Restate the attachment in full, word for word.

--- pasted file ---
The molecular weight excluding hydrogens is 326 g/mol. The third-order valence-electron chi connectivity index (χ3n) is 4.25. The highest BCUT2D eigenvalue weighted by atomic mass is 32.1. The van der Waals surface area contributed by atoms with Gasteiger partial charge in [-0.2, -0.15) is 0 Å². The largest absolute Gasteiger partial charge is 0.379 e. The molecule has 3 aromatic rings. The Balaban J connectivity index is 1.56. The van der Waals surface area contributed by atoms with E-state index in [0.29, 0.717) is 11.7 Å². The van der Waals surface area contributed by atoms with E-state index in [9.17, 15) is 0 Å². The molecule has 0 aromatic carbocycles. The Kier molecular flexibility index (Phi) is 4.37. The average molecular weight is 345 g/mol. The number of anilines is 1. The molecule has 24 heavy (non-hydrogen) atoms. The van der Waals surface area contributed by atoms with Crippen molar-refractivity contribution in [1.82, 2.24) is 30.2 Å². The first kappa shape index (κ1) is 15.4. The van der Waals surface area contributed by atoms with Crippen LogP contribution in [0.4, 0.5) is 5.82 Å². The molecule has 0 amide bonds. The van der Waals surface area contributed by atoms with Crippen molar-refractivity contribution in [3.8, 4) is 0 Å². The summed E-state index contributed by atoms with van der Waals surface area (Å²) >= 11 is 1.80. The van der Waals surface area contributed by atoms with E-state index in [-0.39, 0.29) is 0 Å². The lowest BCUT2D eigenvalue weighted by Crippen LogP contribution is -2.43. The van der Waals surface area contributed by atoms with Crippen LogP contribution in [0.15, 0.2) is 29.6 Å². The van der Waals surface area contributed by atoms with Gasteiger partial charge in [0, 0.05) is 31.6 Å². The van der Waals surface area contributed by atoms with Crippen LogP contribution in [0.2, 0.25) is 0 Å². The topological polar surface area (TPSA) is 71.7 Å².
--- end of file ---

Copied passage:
The molecular weight excluding hydrogens is 326 g/mol. The third-order valence-electron chi connectivity index (χ3n) is 4.25. The highest BCUT2D eigenvalue weighted by atomic mass is 32.1. The van der Waals surface area contributed by atoms with Gasteiger partial charge in [-0.2, -0.15) is 0 Å². The largest absolute Gasteiger partial charge is 0.379 e. The molecule has 3 aromatic rings. The Balaban J connectivity index is 1.56. The van der Waals surface area contributed by atoms with E-state index in [0.29, 0.717) is 11.7 Å². The van der Waals surface area contributed by atoms with E-state index in [9.17, 15) is 0 Å². The molecule has 0 aromatic carbocycles. The Kier molecular flexibility index (Phi) is 4.37. The average molecular weight is 345 g/mol. The number of anilines is 1. The molecule has 24 heavy (non-hydrogen) atoms. The van der Waals surface area contributed by atoms with Crippen molar-refractivity contribution in [1.82, 2.24) is 30.2 Å². The first kappa shape index (κ1) is 15.4. The van der Waals surface area contributed by atoms with Crippen LogP contribution in [0.4, 0.5) is 5.82 Å². The molecule has 0 amide bonds. The van der Waals surface area contributed by atoms with Crippen molar-refractivity contribution in [3.8, 4) is 0 Å². The summed E-state index contributed by atoms with van der Waals surface area (Å²) >= 11 is 1.80. The van der Waals surface area contributed by atoms with E-state index in [-0.39, 0.29) is 0 Å². The lowest BCUT2D eigenvalue weighted by Crippen LogP contribution is -2.43. The van der Waals surface area contributed by atoms with Crippen LogP contribution in [0.15, 0.2) is 29.6 Å². The van der Waals surface area contributed by atoms with Gasteiger partial charge in [0, 0.05) is 31.6 Å². The van der Waals surface area contributed by atoms with Crippen LogP contribution in [0.2, 0.25) is 0 Å². The topological polar surface area (TPSA) is 71.7 Å².